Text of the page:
The projection-based model is another influential framework. As shown in Figure 3(a), the projection-based model singles out a central area, which can be the bounding box of the reference feature, and partitions the outside areas into eight regular direction tiles corresponding to the eight cardinal directions. Based on the framework, some spatial analytical models have been further developed to deal with more complex situations or make the process more computationally plausible. Among them, the direction relation matrix (DRM) model is a widely adopted example. The DRM model (Goyal & Egenhofer 2001) formalizes the reasoning process by defining a direction relation with a matrix expressed in Equation (1). If an area is considered a set of all points within that area, the areas in Equation (1) refer to those point sets illustrated in Figure 3(b). The set intersection operation of two sets, denoted as Ç, produces the subset of points that are in both sets. The model can deal with more complex situations, for instance, when a target feature crosses multiple direction tiles.
Figure 3. Projection-based model (adapted from Frank 1996). Source: author.
Based on the framework, some spatial analytical models have been further developed to deal with more complex situations or make the process more computationally plausible. Among them, the direction relation matrix (DRM) model is a widely adopted example. The DRM model (Goyal & Egenhofer 2001) formalizes the reasoning process by defining a direction relation with a matrix expressed in Figure 4. If an area is considered a set of all points within that area, the areas in the matrix refer to those point sets illustrated in the map of Figure 4. The set intersection operation of two sets, denoted as Ç, produces the subset of points that are in both sets. The model can deal with more complex situations, for instance, when a target feature crosses multiple direction tiles.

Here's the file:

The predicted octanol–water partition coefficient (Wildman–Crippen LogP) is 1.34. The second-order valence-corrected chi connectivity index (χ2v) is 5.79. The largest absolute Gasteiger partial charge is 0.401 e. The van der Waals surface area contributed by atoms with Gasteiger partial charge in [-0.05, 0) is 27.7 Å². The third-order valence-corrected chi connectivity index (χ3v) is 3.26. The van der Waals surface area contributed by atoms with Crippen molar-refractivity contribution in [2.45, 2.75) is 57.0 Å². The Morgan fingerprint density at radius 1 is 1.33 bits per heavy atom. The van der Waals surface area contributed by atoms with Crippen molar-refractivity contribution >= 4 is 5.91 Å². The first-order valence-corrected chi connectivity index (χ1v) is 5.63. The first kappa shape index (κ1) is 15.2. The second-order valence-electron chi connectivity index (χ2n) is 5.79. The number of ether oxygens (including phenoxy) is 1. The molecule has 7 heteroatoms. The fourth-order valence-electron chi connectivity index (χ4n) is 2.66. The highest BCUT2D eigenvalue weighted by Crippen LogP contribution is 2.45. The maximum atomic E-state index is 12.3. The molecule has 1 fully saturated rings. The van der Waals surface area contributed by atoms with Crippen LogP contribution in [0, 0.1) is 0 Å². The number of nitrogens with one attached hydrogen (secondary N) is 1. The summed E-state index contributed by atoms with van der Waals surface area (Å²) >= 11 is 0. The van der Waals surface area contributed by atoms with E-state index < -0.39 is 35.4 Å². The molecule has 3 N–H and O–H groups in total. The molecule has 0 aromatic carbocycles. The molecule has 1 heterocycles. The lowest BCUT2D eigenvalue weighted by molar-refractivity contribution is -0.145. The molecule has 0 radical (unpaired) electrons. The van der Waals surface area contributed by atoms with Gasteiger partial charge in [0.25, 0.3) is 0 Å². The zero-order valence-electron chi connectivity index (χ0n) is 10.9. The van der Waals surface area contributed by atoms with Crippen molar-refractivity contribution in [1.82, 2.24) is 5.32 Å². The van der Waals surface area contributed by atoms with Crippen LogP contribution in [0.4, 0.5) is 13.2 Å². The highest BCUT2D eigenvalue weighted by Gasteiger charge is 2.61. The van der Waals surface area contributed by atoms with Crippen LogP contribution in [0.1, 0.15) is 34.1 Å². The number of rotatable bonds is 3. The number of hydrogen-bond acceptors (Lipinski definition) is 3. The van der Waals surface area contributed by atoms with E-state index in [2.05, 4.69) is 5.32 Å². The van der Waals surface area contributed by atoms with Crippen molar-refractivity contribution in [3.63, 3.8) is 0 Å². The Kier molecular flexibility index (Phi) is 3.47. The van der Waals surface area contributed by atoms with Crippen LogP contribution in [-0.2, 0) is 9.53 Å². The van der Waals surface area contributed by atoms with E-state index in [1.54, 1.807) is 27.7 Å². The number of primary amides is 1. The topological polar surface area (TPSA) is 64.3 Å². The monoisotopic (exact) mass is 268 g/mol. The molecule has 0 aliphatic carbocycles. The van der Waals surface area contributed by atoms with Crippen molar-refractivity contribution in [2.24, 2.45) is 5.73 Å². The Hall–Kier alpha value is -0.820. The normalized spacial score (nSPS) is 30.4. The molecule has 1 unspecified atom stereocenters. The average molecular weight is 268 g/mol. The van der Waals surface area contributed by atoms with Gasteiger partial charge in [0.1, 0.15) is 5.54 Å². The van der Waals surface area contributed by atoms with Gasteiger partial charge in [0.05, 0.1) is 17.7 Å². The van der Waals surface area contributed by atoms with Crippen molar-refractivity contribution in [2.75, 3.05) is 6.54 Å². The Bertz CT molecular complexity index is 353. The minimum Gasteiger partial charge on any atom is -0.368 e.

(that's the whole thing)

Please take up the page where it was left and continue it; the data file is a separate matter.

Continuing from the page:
Figure 4. Illustration of point sets and the definition equation for the direction-relation matrix (adapted from Goyal & Egenhofer, 2001). Source: author.
2.2.4 Spatial Queries based on Multiple Spatial Relations
A spatial query does not have to be limited to one spatial relation only. It is not rare to find a query based on a combination of multiple spatial relations. This may happen due to several reasons. Discussed here are just two common reasons. First, it may be due to the nature of the query problem. For instance, QE7 and QE8 might need to be modified in the real world to find houses or cabins within certain threshold distances. The modified queries would combine a proximity relation and a direction relation. Second, multiple spatial relations are sometimes necessary with practical considerations of precision or other data quality issues. For example, a user wants to find all traffic accidents on a specific highway. This can be translated into a spatial query based on the topology relation “touch” between a point and a line feature, as listed in Table 2. However, due to precision and accuracy reasons, many qualifying accident locations would be missed if only the “touch” topological relation is considered. The problem can be resolved by modifying the query to include all accident locations within a threshold distance to the line feature. The modified query combines topology and distance relations.
As discussed above, spatial reasoning frameworks and analysis models have been developed for each type of spatial relations. Although some of them are integral parts of popular GIS software programs, not all of them have been developed into software tools in the GIS programs. Depending on the availability of functions and tools in off-the-shelf GIS software, there are generally three approaches to carrying out a spatial query. The most popular way is to use inherent spatial query functions in a GIS program. The second is to run SQL statements in GIS or any general-purpose spatial database management system. The last approach is to develop customized tools for queries. While each method has its advantage and disadvantages, the good news is that their edges are complementary to each other.